Can U.S. Economic Growth Speed Up If Wages Keep Stagnating?

Consumers spent more in May than they have in six years, before the financial crisis and Great Recession sent the U.S. economy into a tailspin. Survey data compiled by Gallup show that Americans reported spending an average of $98 per day — $10 more than the April average and well above May’s $90. In order to track consumer spending trends, the research firm measures Americans’ daily self-reported consumer spending at retail stores, gas stations, restaurants, and online, excluding money put toward normal household bills and major purchases such as homes and cars.

By and large, the firm’s data has served as an accurate representation of the recovery of the American consumer, which — like the recovery of the broader U.S. economy — has been hit by a number of setbacks. But while Gallup’s data serve as a broad barometer of the health of the American consumer, it is only a small narrative in a larger, more complex story. The May self-reported spending figure shows consumers gathering confidence in the economic recovery. However, other data — specifically the Department of Commerce’s Personal Income and Outlays report, the first-quarter gross domestic product figure, jobs statistics, and measures of economic confidence — add more nuance to that spending story.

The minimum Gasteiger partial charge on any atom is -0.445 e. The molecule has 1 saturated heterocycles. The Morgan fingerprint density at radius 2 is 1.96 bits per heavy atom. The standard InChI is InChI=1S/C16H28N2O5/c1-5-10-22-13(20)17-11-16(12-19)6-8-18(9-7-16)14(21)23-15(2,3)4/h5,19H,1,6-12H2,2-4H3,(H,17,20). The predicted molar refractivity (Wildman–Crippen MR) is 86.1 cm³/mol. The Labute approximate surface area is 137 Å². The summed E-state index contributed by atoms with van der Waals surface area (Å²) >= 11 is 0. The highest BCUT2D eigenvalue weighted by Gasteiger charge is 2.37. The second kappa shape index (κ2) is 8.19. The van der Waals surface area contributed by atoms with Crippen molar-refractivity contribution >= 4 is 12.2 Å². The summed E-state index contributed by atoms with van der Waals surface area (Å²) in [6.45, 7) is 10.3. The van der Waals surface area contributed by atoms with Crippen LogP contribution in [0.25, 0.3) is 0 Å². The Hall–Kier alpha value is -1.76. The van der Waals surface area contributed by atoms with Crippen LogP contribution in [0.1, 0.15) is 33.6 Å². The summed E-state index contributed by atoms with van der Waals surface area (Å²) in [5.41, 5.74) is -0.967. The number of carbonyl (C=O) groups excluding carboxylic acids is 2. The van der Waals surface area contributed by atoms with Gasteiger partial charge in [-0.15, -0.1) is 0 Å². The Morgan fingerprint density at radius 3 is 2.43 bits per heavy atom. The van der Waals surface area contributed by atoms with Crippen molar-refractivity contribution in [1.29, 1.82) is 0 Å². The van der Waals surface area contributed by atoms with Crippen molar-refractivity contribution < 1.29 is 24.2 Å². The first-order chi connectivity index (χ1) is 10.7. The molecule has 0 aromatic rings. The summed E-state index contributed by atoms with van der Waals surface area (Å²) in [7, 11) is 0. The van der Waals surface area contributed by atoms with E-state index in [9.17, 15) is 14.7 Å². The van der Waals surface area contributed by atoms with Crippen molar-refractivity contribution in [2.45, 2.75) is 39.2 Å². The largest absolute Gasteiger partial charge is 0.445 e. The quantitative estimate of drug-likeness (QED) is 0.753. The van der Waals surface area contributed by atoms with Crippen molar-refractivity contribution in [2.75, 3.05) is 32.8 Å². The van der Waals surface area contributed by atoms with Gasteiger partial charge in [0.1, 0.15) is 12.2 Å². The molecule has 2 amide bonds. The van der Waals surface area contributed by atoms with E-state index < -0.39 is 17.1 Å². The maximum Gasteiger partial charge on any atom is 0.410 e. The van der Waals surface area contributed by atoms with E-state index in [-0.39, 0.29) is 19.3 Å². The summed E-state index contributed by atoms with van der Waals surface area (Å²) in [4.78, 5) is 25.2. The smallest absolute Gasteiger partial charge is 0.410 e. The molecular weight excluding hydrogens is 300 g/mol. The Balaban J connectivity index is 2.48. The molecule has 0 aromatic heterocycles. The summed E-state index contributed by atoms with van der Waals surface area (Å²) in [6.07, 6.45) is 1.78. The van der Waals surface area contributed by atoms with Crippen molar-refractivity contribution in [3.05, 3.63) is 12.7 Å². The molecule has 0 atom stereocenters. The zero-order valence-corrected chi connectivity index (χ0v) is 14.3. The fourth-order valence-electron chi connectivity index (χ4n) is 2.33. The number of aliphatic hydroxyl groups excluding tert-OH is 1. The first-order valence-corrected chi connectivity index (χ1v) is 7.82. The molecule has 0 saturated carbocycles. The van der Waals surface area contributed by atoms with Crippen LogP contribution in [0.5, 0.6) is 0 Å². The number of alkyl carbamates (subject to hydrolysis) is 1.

GallupConsumer

Source: Gallup

The available data on the health of the U.S. economy, wage growth, job creation, and public sentiment suggest that a number of hurdles stand in the way of a complete recovery.

“Though Americans’ views of the economy on a monthly basis have been flat throughout 2014, the May increase in spending suggests the possibility of some economic improvement,” Gallup’s Justin McCarthy wrote of May’s figure. And as he indicated, the research firm’s economic confidence measure has hardly changed throughout 2014. Measuring minus 15 in the last full week of May, the index recovered from the massive dip it took amid October’s shutdown of the federal government. Yet that is still a poor reading, indicating that few Americans deem the economy to be in good shape or view economic conditions as improving.